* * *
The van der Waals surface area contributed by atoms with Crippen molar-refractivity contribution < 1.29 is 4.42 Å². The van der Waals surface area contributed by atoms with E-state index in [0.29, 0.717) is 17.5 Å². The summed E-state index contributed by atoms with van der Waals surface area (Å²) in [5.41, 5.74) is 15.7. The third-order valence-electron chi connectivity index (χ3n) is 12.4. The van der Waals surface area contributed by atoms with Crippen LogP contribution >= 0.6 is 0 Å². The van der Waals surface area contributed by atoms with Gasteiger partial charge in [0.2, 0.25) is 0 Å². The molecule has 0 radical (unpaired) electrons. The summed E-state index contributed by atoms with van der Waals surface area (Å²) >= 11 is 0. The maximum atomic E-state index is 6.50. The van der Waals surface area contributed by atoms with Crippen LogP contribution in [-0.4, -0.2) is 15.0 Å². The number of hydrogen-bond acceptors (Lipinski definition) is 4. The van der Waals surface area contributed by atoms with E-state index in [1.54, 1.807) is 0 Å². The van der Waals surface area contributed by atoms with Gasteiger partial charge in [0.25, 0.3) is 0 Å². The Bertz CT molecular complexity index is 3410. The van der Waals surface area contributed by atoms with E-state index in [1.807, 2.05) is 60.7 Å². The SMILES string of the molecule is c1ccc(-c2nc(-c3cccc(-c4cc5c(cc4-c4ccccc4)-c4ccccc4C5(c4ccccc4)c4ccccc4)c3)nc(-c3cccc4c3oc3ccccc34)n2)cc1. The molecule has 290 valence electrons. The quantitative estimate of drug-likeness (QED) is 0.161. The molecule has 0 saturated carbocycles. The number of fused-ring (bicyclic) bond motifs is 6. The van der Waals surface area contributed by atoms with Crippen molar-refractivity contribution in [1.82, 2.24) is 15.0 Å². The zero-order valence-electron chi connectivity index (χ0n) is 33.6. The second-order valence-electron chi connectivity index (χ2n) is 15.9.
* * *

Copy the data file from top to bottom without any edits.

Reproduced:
The van der Waals surface area contributed by atoms with Crippen molar-refractivity contribution < 1.29 is 4.42 Å². The van der Waals surface area contributed by atoms with E-state index in [0.29, 0.717) is 17.5 Å². The summed E-state index contributed by atoms with van der Waals surface area (Å²) in [5.41, 5.74) is 15.7. The third-order valence-electron chi connectivity index (χ3n) is 12.4. The van der Waals surface area contributed by atoms with Crippen LogP contribution >= 0.6 is 0 Å². The van der Waals surface area contributed by atoms with Gasteiger partial charge in [0.2, 0.25) is 0 Å². The molecule has 0 radical (unpaired) electrons. The summed E-state index contributed by atoms with van der Waals surface area (Å²) >= 11 is 0. The maximum atomic E-state index is 6.50. The van der Waals surface area contributed by atoms with Crippen LogP contribution in [-0.4, -0.2) is 15.0 Å². The number of hydrogen-bond acceptors (Lipinski definition) is 4. The van der Waals surface area contributed by atoms with E-state index in [1.54, 1.807) is 0 Å². The van der Waals surface area contributed by atoms with Gasteiger partial charge in [0.25, 0.3) is 0 Å². The Bertz CT molecular complexity index is 3410. The van der Waals surface area contributed by atoms with E-state index in [1.807, 2.05) is 60.7 Å². The SMILES string of the molecule is c1ccc(-c2nc(-c3cccc(-c4cc5c(cc4-c4ccccc4)-c4ccccc4C5(c4ccccc4)c4ccccc4)c3)nc(-c3cccc4c3oc3ccccc34)n2)cc1. The molecule has 290 valence electrons. The quantitative estimate of drug-likeness (QED) is 0.161. The molecule has 0 saturated carbocycles. The number of fused-ring (bicyclic) bond motifs is 6. The van der Waals surface area contributed by atoms with Crippen molar-refractivity contribution in [1.82, 2.24) is 15.0 Å². The zero-order valence-electron chi connectivity index (χ0n) is 33.6. The second-order valence-electron chi connectivity index (χ2n) is 15.9.